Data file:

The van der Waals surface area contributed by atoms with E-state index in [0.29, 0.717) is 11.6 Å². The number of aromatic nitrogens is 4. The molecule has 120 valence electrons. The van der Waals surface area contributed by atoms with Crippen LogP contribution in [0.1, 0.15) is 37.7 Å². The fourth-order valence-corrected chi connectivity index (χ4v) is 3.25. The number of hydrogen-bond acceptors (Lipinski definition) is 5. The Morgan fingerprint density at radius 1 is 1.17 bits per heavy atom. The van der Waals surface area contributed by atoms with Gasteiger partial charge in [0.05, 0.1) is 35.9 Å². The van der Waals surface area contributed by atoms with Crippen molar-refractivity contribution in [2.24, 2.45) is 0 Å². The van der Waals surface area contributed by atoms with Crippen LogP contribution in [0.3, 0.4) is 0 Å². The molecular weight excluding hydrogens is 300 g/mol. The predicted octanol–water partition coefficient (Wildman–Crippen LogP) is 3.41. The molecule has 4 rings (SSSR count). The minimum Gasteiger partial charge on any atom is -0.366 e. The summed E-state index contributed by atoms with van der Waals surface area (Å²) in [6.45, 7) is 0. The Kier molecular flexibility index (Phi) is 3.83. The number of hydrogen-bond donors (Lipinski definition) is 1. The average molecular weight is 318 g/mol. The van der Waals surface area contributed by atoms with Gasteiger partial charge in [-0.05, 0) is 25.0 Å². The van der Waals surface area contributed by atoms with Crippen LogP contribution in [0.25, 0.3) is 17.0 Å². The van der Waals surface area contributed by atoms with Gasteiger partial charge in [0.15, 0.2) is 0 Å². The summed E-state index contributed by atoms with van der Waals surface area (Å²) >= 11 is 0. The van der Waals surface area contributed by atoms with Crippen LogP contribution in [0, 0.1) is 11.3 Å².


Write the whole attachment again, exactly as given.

The van der Waals surface area contributed by atoms with E-state index in [0.29, 0.717) is 11.6 Å². The number of aromatic nitrogens is 4. The molecule has 120 valence electrons. The van der Waals surface area contributed by atoms with Crippen LogP contribution in [0.1, 0.15) is 37.7 Å². The fourth-order valence-corrected chi connectivity index (χ4v) is 3.25. The number of hydrogen-bond acceptors (Lipinski definition) is 5. The Morgan fingerprint density at radius 1 is 1.17 bits per heavy atom. The van der Waals surface area contributed by atoms with Gasteiger partial charge in [0.05, 0.1) is 35.9 Å². The van der Waals surface area contributed by atoms with Crippen molar-refractivity contribution in [2.24, 2.45) is 0 Å². The van der Waals surface area contributed by atoms with Crippen LogP contribution in [0.3, 0.4) is 0 Å². The molecular weight excluding hydrogens is 300 g/mol. The predicted octanol–water partition coefficient (Wildman–Crippen LogP) is 3.41. The molecule has 4 rings (SSSR count). The minimum Gasteiger partial charge on any atom is -0.366 e. The summed E-state index contributed by atoms with van der Waals surface area (Å²) in [6.45, 7) is 0. The Kier molecular flexibility index (Phi) is 3.83. The number of hydrogen-bond donors (Lipinski definition) is 1. The average molecular weight is 318 g/mol. The van der Waals surface area contributed by atoms with Gasteiger partial charge in [-0.05, 0) is 25.0 Å². The van der Waals surface area contributed by atoms with Crippen LogP contribution in [0.25, 0.3) is 17.0 Å². The van der Waals surface area contributed by atoms with Gasteiger partial charge in [0.15, 0.2) is 0 Å². The summed E-state index contributed by atoms with van der Waals surface area (Å²) >= 11 is 0. The van der Waals surface area contributed by atoms with Crippen LogP contribution in [0, 0.1) is 11.3 Å².